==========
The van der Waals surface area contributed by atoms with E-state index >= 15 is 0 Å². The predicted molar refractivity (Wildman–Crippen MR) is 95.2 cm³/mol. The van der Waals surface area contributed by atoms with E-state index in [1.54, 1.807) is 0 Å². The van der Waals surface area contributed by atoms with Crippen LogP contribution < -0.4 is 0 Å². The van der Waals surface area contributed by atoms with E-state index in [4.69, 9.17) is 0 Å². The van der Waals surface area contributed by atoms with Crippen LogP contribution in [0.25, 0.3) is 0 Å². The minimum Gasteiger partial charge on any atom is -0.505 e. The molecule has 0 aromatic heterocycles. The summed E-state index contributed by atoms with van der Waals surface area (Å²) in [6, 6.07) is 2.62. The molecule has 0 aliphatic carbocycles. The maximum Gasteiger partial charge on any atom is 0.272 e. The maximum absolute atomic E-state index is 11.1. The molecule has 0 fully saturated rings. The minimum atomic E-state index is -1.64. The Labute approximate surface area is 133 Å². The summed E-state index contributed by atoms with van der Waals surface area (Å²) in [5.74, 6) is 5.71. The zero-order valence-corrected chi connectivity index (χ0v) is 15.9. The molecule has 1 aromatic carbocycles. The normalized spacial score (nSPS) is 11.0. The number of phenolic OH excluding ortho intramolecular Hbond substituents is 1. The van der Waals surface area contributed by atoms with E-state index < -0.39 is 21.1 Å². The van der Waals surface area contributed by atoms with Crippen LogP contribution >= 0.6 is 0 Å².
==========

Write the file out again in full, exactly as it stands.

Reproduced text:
The van der Waals surface area contributed by atoms with E-state index >= 15 is 0 Å². The predicted molar refractivity (Wildman–Crippen MR) is 95.2 cm³/mol. The van der Waals surface area contributed by atoms with E-state index in [1.54, 1.807) is 0 Å². The van der Waals surface area contributed by atoms with Crippen LogP contribution < -0.4 is 0 Å². The van der Waals surface area contributed by atoms with E-state index in [4.69, 9.17) is 0 Å². The van der Waals surface area contributed by atoms with Crippen LogP contribution in [0.25, 0.3) is 0 Å². The minimum Gasteiger partial charge on any atom is -0.505 e. The molecule has 0 aromatic heterocycles. The summed E-state index contributed by atoms with van der Waals surface area (Å²) in [6, 6.07) is 2.62. The molecule has 0 aliphatic carbocycles. The maximum Gasteiger partial charge on any atom is 0.272 e. The maximum absolute atomic E-state index is 11.1. The molecule has 0 fully saturated rings. The minimum atomic E-state index is -1.64. The Labute approximate surface area is 133 Å². The summed E-state index contributed by atoms with van der Waals surface area (Å²) in [5.74, 6) is 5.71. The zero-order valence-corrected chi connectivity index (χ0v) is 15.9. The molecule has 1 aromatic carbocycles. The normalized spacial score (nSPS) is 11.0. The number of phenolic OH excluding ortho intramolecular Hbond substituents is 1. The van der Waals surface area contributed by atoms with E-state index < -0.39 is 21.1 Å². The van der Waals surface area contributed by atoms with Crippen LogP contribution >= 0.6 is 0 Å².